Full population-level protection against COVID-19 will require most adolescents and children to be vaccinated. There are ethical arguments for encouraging vaccination uptake through vaccine mandates.
This week’s budget assumes all Australians will have the chance to be fully vaccinated by the end of the year. It’s ambitious but possible.
Public officials are telling us simultaneously to move swiftly on vaccination and also to make thoughtful, reasoned choices about which vaccine we get. These messages are confusing and frustrating.
Canadian public health organizations have run into a serious communication problem about the AstraZeneca vaccine. Crisis management and communication theories explain what’s gone wrong.
From maternity wards to primary care, Canadian researchers are looking to find the positive motivations of vaccine hesitant people, whether they are new parents or other adults.
While Serbia’s Covid-19 infection rate continues to be worrisome, the country has shown the ability to vaccinate a higher proportion of its population than EU nations.
Older adults are assets, but they shouldn’t be commodities.
A moral philosopher explains why the ethics of getting or refusing the COVID-19 vaccine are more complex than it might seem.
Australia was promised a world-class vaccine program. But instead of a rollout, we got an eekout.
It’s normal for different people to mount stronger or weaker immune responses to a vaccine, but post-shot side effects won’t tell you which you are.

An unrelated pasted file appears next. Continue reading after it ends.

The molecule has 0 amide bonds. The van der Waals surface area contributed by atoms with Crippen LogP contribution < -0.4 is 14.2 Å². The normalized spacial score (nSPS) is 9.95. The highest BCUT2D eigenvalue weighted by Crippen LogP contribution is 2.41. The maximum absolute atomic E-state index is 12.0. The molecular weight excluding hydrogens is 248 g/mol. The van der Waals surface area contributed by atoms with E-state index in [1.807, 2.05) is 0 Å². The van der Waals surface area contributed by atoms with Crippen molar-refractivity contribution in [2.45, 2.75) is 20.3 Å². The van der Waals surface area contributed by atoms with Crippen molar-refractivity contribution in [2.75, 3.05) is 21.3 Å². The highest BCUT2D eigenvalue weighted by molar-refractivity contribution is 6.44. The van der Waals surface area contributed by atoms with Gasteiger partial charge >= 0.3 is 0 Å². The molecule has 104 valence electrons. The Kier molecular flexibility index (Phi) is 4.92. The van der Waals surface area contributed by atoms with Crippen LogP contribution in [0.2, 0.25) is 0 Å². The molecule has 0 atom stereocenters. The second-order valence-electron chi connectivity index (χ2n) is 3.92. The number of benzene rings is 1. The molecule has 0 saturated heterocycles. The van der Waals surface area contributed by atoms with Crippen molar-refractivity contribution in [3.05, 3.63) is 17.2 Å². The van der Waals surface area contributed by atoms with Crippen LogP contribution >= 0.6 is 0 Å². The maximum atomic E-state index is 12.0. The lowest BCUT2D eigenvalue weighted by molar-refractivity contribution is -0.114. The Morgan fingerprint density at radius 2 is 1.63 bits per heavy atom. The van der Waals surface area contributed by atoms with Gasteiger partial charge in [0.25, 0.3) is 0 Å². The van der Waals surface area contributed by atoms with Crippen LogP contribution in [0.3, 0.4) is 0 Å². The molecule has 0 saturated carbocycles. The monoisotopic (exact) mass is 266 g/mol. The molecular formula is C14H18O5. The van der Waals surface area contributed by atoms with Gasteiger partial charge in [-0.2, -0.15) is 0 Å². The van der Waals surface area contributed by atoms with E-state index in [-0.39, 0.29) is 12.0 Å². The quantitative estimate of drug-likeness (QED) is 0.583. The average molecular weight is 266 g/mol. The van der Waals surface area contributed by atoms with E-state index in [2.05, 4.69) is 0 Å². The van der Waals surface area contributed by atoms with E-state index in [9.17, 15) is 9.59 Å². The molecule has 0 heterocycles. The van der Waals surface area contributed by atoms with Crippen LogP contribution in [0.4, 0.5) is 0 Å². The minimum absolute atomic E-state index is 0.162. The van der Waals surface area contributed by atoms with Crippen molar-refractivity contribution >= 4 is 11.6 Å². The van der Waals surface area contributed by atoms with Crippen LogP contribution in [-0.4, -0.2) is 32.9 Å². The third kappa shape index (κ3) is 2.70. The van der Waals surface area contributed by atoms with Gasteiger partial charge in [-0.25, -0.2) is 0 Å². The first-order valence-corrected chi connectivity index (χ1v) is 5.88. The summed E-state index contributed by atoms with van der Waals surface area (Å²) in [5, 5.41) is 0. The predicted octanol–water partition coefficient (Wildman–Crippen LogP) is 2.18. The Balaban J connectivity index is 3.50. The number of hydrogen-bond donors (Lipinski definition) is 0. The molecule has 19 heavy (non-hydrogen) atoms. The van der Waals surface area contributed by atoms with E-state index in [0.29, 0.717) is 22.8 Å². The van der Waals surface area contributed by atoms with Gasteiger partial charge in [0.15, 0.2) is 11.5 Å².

Generally speaking, fault can only be proven when the doctor has acted outside of the professional standard of care.
After lockdowns and bans on flying, tourists will have high expectations and demands.
Our well-meaning efforts to use images to help demystify the vaccination process or share our pride in getting a COVID vaccine can backfire.
As more people become vaccinated, many of them are eager to resume their social lives. And yet, many are fearful, and some may not want to return to life as they previously experienced it.
Kenya grapples with two major challenges in the vaccination rollout: access to sufficient doses in light of the global shortage; and vaccine hesitancy.
‘Behavior vaccines’ – practices meant to improve safety and well-being – have been around for years. An educational psychologist says they are particularly important for schools to adopt now.
Still in the midst of a global pandemic, the International Olympic Committee’s dream of hosting the Tokyo Games in a “post-corona world” is not possible. But should the Games go ahead at all?
The media reporting on Indigenous vaccine hesitancy is as sensational as it is incorrect. Indigenous people, for the most part, are not more vaccine hesitant than non-Indigenous Canadians.
Because dementia patients are more likely to acquire COVID-19, and because so many live in close-quarter facilities – like nursing homes – it’s critical to vaccinate them as quickly as possible.
No one likes a long line. But privileging the rich and powerful – as has often been the case – may undermine trust in the vaccine rollout.